Or, in other words: Just give in already to the power of the all-knowing and all-powerful bureaucracy. Trust us.
Last June, the Supreme Court ruled that ObamaCare’s Medicaid mandate (requiring that states expand their programs and provide specified health care to all citizens whose income falls below a certain threshold, or else face losing all prior federal funding) was an unconstitutional “gun to the head” for states’ administrations and budgets, and confirmed their right to opt out without penalty — but that doesn’t mean the Obama administration isn’t applying every type of political pressure and fiscal inducement they can to coerce states into getting on board. As HHS Secretary Sebelius noted yesterday,
President Obama’s health care law is “here to stay,” but cannot fulfill its promise if states do not expand Medicaid and the uninsured do not take advantage of the benefits designed to put coverage within reach of millions more Americans, Health and Human Services Secretary Kathleen Sebelius said Monday.
Addressing the National Health Policy Conference in downtown Washington, Mrs. Sebelius said the Patient Protection and Affordable Care Act of 2010 remains the “law of the land” after the Supreme Court upheld its key provisions in June and Mr. Obama won re-election in November, but several moving parts must sync up before the reforms can be fully effective.
“So my challenge to all of you today, and actually my plea to all of you … is help us speed up the rate of change,” she said.
Ten GOP-led states have already rejected the Obama administration’s bribe to pick up 100 percent of the Medicaid expansion’s tab for the first three years before eventually scaling down to 90 percent by the end of the decade, but twenty other states are still undecided. The red states that have decided to expand Medicaid include New Mexico, North Dakota, Nevada, and Arizona (for which the WSJ has a good explanation of the carrot-and-stick strategy being deployed by the Obama administration). On Monday, Gov. John Kasich of Ohio announced that he would become the fifth Republican governor to give in to the pressure, to the ire of many conservatives:
Ohio Gov. John Kasich (R), who opposed President Barack Obama’s health care reform law, wants to take advantage of Obamacare funding to expand his state’s Medicaid program to more poor people, he announced in his budget proposal Monday.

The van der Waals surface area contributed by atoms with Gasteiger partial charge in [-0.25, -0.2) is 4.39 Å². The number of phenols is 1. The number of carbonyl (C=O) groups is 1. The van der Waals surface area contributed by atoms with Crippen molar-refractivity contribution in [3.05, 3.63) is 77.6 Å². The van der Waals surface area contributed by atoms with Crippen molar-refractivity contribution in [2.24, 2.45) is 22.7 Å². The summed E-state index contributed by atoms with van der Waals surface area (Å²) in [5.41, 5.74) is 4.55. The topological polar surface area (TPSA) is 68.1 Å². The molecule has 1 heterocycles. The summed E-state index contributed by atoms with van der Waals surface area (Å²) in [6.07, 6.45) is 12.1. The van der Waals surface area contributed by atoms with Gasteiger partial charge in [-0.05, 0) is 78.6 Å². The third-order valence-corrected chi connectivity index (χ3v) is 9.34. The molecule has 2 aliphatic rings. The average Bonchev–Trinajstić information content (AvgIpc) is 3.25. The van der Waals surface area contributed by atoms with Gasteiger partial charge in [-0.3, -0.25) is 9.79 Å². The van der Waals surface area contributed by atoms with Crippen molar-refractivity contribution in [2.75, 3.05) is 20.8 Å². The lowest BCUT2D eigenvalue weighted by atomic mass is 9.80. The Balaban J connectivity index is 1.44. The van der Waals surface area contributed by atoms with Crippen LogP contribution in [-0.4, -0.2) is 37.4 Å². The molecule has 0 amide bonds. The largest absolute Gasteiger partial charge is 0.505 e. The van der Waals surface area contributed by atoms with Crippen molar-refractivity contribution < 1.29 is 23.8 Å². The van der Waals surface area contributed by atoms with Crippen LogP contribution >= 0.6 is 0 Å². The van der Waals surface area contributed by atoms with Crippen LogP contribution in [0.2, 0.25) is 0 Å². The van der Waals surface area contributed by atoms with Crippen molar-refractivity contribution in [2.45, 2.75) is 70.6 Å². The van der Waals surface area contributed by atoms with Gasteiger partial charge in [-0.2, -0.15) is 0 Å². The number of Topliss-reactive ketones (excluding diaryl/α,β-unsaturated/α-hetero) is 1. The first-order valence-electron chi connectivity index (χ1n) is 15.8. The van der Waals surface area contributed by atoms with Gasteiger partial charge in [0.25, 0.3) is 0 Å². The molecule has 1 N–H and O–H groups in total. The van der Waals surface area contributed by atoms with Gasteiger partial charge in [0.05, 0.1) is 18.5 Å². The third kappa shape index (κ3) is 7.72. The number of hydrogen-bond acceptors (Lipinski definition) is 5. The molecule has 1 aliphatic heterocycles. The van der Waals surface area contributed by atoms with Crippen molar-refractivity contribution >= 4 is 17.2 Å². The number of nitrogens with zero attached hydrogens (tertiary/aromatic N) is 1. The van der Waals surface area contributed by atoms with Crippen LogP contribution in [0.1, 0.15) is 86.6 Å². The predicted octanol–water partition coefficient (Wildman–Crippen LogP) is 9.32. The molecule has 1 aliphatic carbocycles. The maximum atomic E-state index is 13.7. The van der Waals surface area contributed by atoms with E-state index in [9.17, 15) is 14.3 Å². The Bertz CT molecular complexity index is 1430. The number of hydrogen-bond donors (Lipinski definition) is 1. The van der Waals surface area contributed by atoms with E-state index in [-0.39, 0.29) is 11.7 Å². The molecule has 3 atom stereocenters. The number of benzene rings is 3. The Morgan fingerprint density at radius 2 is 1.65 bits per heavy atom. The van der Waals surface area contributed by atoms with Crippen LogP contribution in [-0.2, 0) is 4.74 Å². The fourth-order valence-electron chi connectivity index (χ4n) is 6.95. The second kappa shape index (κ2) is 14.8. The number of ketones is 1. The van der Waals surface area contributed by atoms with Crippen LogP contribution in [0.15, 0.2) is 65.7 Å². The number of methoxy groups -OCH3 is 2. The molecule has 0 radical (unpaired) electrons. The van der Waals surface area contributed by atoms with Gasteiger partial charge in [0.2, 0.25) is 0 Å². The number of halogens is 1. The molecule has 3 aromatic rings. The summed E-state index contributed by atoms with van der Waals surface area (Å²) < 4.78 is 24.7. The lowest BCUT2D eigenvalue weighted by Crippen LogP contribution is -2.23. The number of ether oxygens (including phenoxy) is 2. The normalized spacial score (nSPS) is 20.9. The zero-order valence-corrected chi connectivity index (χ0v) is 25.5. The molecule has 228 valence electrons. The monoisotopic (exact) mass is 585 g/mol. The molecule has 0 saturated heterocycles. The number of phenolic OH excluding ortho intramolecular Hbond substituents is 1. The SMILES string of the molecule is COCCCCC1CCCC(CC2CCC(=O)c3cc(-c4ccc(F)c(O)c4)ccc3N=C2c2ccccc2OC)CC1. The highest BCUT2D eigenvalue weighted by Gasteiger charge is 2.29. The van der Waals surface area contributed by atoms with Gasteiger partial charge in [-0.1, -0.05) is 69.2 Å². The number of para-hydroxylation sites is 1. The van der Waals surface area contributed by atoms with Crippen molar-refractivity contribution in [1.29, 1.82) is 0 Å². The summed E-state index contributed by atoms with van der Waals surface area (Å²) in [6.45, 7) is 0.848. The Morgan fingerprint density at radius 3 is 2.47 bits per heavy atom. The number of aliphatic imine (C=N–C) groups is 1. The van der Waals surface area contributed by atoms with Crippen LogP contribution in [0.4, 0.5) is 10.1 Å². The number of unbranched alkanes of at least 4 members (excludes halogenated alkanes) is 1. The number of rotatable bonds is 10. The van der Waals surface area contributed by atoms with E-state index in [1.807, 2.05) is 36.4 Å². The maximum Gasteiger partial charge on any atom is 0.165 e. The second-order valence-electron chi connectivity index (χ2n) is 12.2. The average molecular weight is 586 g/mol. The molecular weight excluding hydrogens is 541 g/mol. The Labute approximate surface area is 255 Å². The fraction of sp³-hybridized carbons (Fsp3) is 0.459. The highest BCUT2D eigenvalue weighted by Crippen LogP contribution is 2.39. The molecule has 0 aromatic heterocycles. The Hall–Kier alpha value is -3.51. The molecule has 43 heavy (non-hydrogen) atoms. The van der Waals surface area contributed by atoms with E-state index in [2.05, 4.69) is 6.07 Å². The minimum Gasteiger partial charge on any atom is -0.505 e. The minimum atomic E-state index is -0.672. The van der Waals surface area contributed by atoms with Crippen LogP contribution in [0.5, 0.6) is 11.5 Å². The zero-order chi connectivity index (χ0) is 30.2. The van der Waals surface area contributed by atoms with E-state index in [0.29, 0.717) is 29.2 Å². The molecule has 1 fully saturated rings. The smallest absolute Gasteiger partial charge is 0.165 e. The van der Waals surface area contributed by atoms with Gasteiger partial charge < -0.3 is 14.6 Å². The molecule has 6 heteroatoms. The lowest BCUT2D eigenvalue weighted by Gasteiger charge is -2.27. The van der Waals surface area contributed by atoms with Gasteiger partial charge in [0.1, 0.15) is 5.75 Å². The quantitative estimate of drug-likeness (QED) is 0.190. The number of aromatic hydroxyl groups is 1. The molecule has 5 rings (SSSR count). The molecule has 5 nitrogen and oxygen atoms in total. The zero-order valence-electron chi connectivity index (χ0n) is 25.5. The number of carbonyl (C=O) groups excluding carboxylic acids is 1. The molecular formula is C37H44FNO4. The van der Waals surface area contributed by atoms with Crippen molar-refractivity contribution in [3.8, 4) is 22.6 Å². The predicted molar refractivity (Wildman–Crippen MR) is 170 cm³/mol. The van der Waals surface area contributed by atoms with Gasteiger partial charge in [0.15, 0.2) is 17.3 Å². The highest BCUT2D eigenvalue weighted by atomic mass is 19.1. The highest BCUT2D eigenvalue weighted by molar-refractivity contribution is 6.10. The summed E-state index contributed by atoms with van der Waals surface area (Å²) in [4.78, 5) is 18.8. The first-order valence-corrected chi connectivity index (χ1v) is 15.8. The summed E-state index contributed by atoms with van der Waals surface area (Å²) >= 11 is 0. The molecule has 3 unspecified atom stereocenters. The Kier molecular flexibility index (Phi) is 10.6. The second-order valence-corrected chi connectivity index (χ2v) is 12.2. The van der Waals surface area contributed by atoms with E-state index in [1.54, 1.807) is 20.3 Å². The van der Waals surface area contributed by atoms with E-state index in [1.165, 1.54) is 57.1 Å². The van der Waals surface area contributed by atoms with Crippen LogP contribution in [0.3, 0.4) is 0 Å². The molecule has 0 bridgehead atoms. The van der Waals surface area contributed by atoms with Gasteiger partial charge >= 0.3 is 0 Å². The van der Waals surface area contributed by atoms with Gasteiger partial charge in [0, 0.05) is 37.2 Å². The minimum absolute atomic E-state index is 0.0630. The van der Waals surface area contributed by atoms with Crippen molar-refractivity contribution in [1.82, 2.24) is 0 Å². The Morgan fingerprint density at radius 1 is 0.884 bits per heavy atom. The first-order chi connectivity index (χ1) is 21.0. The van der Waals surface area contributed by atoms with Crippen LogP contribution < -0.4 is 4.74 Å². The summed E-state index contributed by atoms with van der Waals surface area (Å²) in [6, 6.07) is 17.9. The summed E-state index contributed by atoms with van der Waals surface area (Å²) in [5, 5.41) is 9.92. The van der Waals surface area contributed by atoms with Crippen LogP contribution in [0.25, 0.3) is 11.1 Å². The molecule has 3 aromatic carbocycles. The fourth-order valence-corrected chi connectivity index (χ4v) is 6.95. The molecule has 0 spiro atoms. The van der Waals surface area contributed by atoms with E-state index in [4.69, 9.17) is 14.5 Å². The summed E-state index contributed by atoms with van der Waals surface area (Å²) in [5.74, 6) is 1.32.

Kasich is now the fifth GOP governor to back the Medicaid expansion, joining Arizona Gov. Jan Brewer and fellow GOP leaders in Nevada, New Mexico and North Dakota in agreeing to a key component of Obama’s efforts to extend health coverage to as many as 17 million people through Medicaid and the Children’s Health Insurance Program over a decade. Including Ohio, the chief executives of 20 states and the District of Columbia are now on board with the Medicaid expansion. …
“We are going to extend Medicaid for the working poor and for those who are jobless trying to find work,” Kasich said at a news conference in Columbus Monday that was broadcast online. “It makes great sense for the state of Ohio because it will allow us to provide greater care with our own dollars.”
As Philip Klein points out in light of the Ohio governor’s decision, it’s getting even harder to stay afloat in a big-government ocean trying to drown you into submission:
Whatever justifications Kasich may give, the actual explanation for his embrace of the Medicaid expansion is political cowardice. Chastened by his failed attempt at public sector union reform and Obama’s victory in the state, Kasich is up for reelection next year. And he’s afraid to stand up to the inevitable onslaught of attacks from Democrats who would charge that he was refusing to accept free money to bring health care to poor Ohioans. The end result is that a politician who ran for office claiming to have been “in the Tea Party before there was a Tea Party” is now actively embracing a policy that the Tea Party movement was born to oppose.
This should serve as a sober reminder to conservatives that no matter how big of a disaster Obamacare is when it’s implemented in 2014, the nation is almost certainly stuck with it. More broadly, it’s a demonstration of how difficult it is to defeat big government.
A feat made especially difficult when said big government is blithely glossing over wherever it is all of this new money is supposed to come from while also steadfastly refusing to acknowledge that our entitlement spending is absolutely the main culprit behind our $16 trillion debt and neglecting to correct the populist impression that ObamaCare is going to provide “free healthcare.” What a nightmare.